’TIS a degree of generosity to tell the truth, and ’tis very rare that any Turk will assert a solemn falsehood. I don’t speak of the lowest sort; for as there is a great deal of ignorance, there is very little virtue amongst them; and false witnesses are much cheaper than in Christendom; those wretches not being punished (even when they are publicly detected) with the rigour they ought to be.

NOW I am speaking of their law, I don’t know whether I have ever mentioned to you one custom peculiar to their country, I mean adoption, very common amongst the Turks, and yet more amongst the Greeks and Armenians. Not having it in their power to give their estates to a friend or distant relation; to avoid its falling into the grand signior’s treasury, when they are not likely to have any children of their own, they chuse some pretty child of either sex, amongst the meanest people, and carry the child and its parents before the cadi, and there declare they receive it for their heir. The parents, at the same time, renounce all future claim to it; a writing is drawn and witnessed, and a child thus adopted, cannot be disinherited. Yet I have seen some common beggars, that have refused to part with their children in this manner, to some of the richest among the Greeks; (so powerful is the instinctive affection that is natural to parents!) though the adopting fathers are generally very tender to these children of their souls, as they call them. I own this custom pleases me much better than our absurd one of following our name. Methinks, ’tis much more reasonable to make happy and rich an infant whom I educate after my own manner, brought up (in the Turkish phrase) upon my knees, and who has learned to look upon me with a filial respect, than to give an estate to a creature, without other merit or relation to me, than that of a few letters. Yet this is an absurdity we see frequently practised. — Now I have mentioned the Armenians, perhaps it will be agreeable to tell you something of that nation, with which I am sure you are utterly unacquainted. I will not trouble you with the geographical account of the situation of their country, which you may see in the maps; or a relation of their ancient greatness, which you may read in the Roman history. They are now subject to the Turks; and, being very industrious in trade, and increasing and multiplying, are dispersed in great numbers through all the Turkish dominions. They were, as they say, converted to the Christian religion by St Gregory, and are perhaps the devoutest, Christians in the whole world. The chief precepts of their priests enjoin the strict keeping of their lents, which are, at least seven months in every year, and are not to be dispensed with on the most emergent necessity; no occasion whatever can excuse them, if they touch any thing more than mere herbs or roots (without oil) and plain dry bread. That is their constant diet. — Mr W——y has one of his interpreters of this nation, and the poor fellow was brought so low, by the severity of his fasts, that his life was despaired of. Yet neither his master’s commands, nor the doctor’s entreaties (who declared nothing else could save his life) were powerful enough to prevail with him to take two or three spoonfuls of broth. Excepting this, which may rather be called a custom than an article of faith, I see very little in their religion different from ours. ’Tis true, they seem to incline very much to Mr Whiston’s doctrine; neither do I think the Greek church very distant from it, since ’tis certain, the holy Spirit’s proceeding only from the Father, is making a plain subordination in the Son. — But the Armenians have no notion of transubstantiation, whatever account Sir Paul Rycaut gives of them, (which account, I am apt to believe, was designed to compliment our Court in 1679;) and they have a great horror for those amongst them, that change to the Roman religion. What is most extraordinary in their customs, is their matrimony; a ceremony, I believe, unparallell’d all over the world. They are always promised very young; but the espoused never see one another, till three days after their marriage. The bride is carried to church, with a cap on her head, in the fashion of a large trencher, and over it a red silken veil, which covers her all over to her feet. The priest asks the bridegroom, Whether he is contented to marry that woman, be she deaf, be she blind? These are the literal words: to which having answered, yes, she is led home to his house, accompanied with all the friends and relations on both sides, singing and dancing, and is placed on a cushion in the corner of the sofa; but her veil is never lifted up, not even by her husband. There is something so odd and monstrous in these ways, that I could not believe them, till I had inquired of several Armenians myself, who all assured me of the truth of them, particularly one young fellow, who wept when he spoke of it, being promised by his mother to a girl that he must marry in this manner, though he protested to me, he had rather die than submit to this slavery, having already figured his bride to himself with all the deformities of nature. — I fancy I see you bless yourself at this terrible relation. I cannot conclude my letter with a more surprising story; yet ’tis as seriously true, as that I am,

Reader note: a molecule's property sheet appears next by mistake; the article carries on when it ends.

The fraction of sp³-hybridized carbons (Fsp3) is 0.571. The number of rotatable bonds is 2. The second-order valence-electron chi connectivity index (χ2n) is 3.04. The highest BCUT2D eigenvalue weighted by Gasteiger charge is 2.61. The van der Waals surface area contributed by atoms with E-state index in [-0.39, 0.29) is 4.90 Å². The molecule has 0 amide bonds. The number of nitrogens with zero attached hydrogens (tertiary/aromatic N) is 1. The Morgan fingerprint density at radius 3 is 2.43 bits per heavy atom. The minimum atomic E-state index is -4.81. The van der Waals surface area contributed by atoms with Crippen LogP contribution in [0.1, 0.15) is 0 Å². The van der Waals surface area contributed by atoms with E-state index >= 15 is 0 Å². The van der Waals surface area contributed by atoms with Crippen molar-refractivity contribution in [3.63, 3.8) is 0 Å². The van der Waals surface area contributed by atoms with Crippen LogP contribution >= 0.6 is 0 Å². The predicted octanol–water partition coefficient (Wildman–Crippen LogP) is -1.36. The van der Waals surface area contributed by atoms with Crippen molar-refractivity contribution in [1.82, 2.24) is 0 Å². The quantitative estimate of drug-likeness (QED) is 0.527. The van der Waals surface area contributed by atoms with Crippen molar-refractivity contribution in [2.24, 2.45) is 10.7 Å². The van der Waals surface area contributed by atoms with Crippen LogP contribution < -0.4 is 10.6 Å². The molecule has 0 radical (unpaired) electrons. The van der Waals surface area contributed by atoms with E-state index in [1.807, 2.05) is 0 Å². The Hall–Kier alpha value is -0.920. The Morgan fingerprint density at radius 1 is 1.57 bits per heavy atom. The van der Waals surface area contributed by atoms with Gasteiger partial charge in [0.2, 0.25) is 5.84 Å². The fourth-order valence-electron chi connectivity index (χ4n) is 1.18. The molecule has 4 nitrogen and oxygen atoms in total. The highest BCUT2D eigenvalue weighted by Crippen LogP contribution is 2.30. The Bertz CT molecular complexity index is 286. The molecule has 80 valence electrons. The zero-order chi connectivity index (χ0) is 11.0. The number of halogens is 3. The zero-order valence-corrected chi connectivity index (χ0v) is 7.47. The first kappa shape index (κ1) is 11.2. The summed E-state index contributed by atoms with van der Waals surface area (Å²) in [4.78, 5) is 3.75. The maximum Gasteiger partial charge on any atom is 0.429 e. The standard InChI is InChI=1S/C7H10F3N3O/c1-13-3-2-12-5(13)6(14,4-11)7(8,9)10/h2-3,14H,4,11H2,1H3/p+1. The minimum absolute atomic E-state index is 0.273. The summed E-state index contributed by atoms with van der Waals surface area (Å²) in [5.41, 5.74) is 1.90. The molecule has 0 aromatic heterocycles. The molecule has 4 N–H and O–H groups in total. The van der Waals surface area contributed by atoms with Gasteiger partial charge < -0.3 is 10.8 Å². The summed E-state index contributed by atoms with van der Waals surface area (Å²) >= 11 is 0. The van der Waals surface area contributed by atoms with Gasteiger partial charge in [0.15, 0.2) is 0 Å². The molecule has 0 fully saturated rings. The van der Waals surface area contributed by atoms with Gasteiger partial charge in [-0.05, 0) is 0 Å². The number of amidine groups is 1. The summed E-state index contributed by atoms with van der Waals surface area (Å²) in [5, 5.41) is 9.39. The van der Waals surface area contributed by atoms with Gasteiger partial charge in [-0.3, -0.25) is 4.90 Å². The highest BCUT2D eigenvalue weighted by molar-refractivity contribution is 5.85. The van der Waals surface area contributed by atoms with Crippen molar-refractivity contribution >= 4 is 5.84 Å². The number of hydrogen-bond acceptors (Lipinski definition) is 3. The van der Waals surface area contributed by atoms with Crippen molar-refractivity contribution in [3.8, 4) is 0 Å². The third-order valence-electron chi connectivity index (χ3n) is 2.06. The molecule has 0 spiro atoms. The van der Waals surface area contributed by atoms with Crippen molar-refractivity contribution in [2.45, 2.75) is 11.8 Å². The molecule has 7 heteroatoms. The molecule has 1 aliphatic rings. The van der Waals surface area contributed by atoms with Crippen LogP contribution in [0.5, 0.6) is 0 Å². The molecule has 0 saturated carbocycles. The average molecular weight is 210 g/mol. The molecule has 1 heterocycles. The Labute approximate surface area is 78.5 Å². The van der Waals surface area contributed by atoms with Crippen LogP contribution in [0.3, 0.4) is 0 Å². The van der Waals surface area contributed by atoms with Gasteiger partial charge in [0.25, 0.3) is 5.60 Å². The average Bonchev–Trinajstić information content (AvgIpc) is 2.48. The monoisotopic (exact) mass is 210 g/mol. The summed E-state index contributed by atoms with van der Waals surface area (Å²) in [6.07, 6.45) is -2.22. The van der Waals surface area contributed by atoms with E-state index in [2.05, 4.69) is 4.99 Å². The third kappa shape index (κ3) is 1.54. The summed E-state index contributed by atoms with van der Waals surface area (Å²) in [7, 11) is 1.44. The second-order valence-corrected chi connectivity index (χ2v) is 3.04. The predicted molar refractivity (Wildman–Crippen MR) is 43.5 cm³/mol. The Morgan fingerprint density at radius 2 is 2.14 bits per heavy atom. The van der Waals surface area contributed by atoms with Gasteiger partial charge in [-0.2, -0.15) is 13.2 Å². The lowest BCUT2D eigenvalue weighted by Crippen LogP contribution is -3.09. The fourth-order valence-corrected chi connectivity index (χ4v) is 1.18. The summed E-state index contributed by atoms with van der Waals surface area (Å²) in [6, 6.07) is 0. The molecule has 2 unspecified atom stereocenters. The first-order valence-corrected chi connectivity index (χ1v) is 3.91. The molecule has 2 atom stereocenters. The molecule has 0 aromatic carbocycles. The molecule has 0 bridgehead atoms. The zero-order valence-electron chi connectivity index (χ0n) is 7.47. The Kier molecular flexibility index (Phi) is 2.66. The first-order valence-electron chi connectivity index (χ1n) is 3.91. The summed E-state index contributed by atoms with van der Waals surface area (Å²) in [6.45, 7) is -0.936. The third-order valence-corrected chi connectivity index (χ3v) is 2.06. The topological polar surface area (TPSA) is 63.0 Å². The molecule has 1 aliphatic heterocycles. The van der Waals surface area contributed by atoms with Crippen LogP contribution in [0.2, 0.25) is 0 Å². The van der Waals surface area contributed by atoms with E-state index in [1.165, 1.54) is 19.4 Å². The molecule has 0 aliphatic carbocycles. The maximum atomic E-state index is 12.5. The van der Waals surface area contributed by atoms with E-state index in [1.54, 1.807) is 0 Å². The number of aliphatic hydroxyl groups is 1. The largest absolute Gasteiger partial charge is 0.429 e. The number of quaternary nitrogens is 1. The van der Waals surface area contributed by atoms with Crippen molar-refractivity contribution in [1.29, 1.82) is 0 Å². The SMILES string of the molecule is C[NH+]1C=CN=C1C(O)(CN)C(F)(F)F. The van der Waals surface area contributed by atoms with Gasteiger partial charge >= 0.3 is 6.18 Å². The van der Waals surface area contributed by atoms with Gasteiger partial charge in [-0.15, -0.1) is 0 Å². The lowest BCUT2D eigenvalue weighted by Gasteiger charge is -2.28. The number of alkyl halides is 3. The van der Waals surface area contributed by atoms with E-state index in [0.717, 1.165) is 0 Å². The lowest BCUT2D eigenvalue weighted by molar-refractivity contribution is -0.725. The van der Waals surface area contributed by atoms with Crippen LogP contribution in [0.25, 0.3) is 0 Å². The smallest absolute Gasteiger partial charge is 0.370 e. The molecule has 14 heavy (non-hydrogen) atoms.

Dear sister, yours, &c. &c.

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Last updated Friday, March 7, 2014 at 23:09